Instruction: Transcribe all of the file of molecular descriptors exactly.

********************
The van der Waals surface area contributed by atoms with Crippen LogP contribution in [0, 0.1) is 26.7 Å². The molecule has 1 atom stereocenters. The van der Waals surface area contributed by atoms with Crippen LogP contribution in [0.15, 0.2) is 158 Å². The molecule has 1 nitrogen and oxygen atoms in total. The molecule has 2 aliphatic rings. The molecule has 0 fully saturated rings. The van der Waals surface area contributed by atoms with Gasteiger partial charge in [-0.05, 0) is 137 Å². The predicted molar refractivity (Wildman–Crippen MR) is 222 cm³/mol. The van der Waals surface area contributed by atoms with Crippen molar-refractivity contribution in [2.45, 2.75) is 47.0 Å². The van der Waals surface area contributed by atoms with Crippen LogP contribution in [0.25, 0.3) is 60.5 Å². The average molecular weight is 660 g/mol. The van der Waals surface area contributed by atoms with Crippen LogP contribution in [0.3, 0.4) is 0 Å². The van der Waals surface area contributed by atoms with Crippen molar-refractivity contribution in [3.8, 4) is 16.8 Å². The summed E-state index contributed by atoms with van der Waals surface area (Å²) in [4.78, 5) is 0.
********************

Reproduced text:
The van der Waals surface area contributed by atoms with Crippen LogP contribution in [0, 0.1) is 26.7 Å². The molecule has 1 atom stereocenters. The van der Waals surface area contributed by atoms with Crippen LogP contribution in [0.15, 0.2) is 158 Å². The molecule has 1 nitrogen and oxygen atoms in total. The molecule has 2 aliphatic rings. The molecule has 0 fully saturated rings. The van der Waals surface area contributed by atoms with Gasteiger partial charge in [-0.05, 0) is 137 Å². The predicted molar refractivity (Wildman–Crippen MR) is 222 cm³/mol. The van der Waals surface area contributed by atoms with Crippen molar-refractivity contribution in [2.45, 2.75) is 47.0 Å². The van der Waals surface area contributed by atoms with Crippen LogP contribution in [0.25, 0.3) is 60.5 Å². The average molecular weight is 660 g/mol. The van der Waals surface area contributed by atoms with Crippen LogP contribution in [0.3, 0.4) is 0 Å². The van der Waals surface area contributed by atoms with Crippen molar-refractivity contribution in [3.8, 4) is 16.8 Å². The summed E-state index contributed by atoms with van der Waals surface area (Å²) in [4.78, 5) is 0.